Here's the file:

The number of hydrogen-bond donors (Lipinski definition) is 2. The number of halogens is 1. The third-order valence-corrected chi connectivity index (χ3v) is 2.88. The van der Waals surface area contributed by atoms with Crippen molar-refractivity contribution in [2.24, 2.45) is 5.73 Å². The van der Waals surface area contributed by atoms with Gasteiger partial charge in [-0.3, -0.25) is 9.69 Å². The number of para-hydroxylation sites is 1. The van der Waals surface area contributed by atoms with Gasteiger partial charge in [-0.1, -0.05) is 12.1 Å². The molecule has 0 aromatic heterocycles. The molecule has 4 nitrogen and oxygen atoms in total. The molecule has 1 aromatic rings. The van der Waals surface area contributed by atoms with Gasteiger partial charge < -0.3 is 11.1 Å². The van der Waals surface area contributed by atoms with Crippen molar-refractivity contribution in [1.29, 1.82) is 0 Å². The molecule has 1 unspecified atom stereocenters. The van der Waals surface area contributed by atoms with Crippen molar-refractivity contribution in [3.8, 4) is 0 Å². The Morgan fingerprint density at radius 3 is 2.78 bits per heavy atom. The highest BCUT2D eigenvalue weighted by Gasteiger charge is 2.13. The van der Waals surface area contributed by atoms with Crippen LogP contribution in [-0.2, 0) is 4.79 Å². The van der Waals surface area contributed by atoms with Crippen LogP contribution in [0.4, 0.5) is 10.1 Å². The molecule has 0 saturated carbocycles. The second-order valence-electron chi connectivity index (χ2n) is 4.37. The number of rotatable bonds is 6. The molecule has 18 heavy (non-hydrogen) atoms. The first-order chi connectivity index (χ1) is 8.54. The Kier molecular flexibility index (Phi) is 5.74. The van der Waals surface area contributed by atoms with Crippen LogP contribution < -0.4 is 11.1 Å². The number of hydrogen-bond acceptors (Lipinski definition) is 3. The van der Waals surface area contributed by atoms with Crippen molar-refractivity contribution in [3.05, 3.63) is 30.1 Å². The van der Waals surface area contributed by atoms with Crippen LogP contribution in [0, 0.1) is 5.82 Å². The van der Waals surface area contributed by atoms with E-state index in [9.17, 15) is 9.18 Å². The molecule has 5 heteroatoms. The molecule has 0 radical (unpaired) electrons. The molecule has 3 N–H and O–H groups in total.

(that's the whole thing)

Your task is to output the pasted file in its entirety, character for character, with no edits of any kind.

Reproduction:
The number of hydrogen-bond donors (Lipinski definition) is 2. The number of halogens is 1. The third-order valence-corrected chi connectivity index (χ3v) is 2.88. The van der Waals surface area contributed by atoms with Crippen molar-refractivity contribution in [2.24, 2.45) is 5.73 Å². The van der Waals surface area contributed by atoms with Gasteiger partial charge in [-0.3, -0.25) is 9.69 Å². The number of para-hydroxylation sites is 1. The van der Waals surface area contributed by atoms with Gasteiger partial charge in [-0.1, -0.05) is 12.1 Å². The molecule has 0 aromatic heterocycles. The molecule has 4 nitrogen and oxygen atoms in total. The molecule has 1 aromatic rings. The van der Waals surface area contributed by atoms with Gasteiger partial charge < -0.3 is 11.1 Å². The van der Waals surface area contributed by atoms with Crippen molar-refractivity contribution in [1.29, 1.82) is 0 Å². The molecule has 1 unspecified atom stereocenters. The van der Waals surface area contributed by atoms with Crippen molar-refractivity contribution in [3.8, 4) is 0 Å². The Morgan fingerprint density at radius 3 is 2.78 bits per heavy atom. The highest BCUT2D eigenvalue weighted by Gasteiger charge is 2.13. The van der Waals surface area contributed by atoms with Crippen LogP contribution in [-0.2, 0) is 4.79 Å². The van der Waals surface area contributed by atoms with Crippen LogP contribution in [0.4, 0.5) is 10.1 Å². The molecule has 0 saturated carbocycles. The second-order valence-electron chi connectivity index (χ2n) is 4.37. The number of rotatable bonds is 6. The molecule has 18 heavy (non-hydrogen) atoms. The first-order chi connectivity index (χ1) is 8.54. The Kier molecular flexibility index (Phi) is 5.74. The van der Waals surface area contributed by atoms with Crippen LogP contribution < -0.4 is 11.1 Å². The number of hydrogen-bond acceptors (Lipinski definition) is 3. The van der Waals surface area contributed by atoms with Crippen molar-refractivity contribution in [3.05, 3.63) is 30.1 Å². The van der Waals surface area contributed by atoms with Crippen LogP contribution in [0, 0.1) is 5.82 Å². The van der Waals surface area contributed by atoms with E-state index in [9.17, 15) is 9.18 Å². The molecule has 5 heteroatoms. The molecule has 0 radical (unpaired) electrons. The molecule has 3 N–H and O–H groups in total.